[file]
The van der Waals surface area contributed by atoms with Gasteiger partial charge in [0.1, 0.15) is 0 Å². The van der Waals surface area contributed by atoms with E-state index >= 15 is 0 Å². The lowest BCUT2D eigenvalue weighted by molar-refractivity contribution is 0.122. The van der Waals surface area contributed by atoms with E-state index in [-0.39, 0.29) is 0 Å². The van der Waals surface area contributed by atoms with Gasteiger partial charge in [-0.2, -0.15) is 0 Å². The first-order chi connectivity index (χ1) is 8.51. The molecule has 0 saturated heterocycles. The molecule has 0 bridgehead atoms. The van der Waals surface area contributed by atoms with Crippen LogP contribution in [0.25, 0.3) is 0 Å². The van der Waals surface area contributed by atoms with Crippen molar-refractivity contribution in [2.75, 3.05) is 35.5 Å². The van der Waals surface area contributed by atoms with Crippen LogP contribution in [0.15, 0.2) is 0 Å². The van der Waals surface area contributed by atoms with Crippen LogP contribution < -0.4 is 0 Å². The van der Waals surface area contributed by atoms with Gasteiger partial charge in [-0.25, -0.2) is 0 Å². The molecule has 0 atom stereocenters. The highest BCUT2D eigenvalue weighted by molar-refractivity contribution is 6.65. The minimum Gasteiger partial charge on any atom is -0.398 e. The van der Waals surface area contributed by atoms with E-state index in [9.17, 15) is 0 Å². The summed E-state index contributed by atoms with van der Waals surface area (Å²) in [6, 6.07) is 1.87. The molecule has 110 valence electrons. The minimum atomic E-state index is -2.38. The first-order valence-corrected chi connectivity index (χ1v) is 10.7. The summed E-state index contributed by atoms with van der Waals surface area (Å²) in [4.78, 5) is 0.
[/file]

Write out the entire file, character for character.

The van der Waals surface area contributed by atoms with Gasteiger partial charge in [0.1, 0.15) is 0 Å². The van der Waals surface area contributed by atoms with E-state index >= 15 is 0 Å². The lowest BCUT2D eigenvalue weighted by molar-refractivity contribution is 0.122. The van der Waals surface area contributed by atoms with E-state index in [-0.39, 0.29) is 0 Å². The van der Waals surface area contributed by atoms with Gasteiger partial charge in [-0.2, -0.15) is 0 Å². The first-order chi connectivity index (χ1) is 8.51. The molecule has 0 saturated heterocycles. The molecule has 0 bridgehead atoms. The van der Waals surface area contributed by atoms with Crippen LogP contribution in [0.25, 0.3) is 0 Å². The van der Waals surface area contributed by atoms with Crippen molar-refractivity contribution in [2.75, 3.05) is 35.5 Å². The van der Waals surface area contributed by atoms with Crippen LogP contribution in [0.15, 0.2) is 0 Å². The van der Waals surface area contributed by atoms with Crippen LogP contribution < -0.4 is 0 Å². The van der Waals surface area contributed by atoms with Gasteiger partial charge in [-0.25, -0.2) is 0 Å². The molecule has 0 atom stereocenters. The highest BCUT2D eigenvalue weighted by molar-refractivity contribution is 6.65. The minimum Gasteiger partial charge on any atom is -0.398 e. The van der Waals surface area contributed by atoms with E-state index in [9.17, 15) is 0 Å². The summed E-state index contributed by atoms with van der Waals surface area (Å²) in [6, 6.07) is 1.87. The molecule has 110 valence electrons. The minimum atomic E-state index is -2.38. The first-order valence-corrected chi connectivity index (χ1v) is 10.7. The summed E-state index contributed by atoms with van der Waals surface area (Å²) in [4.78, 5) is 0.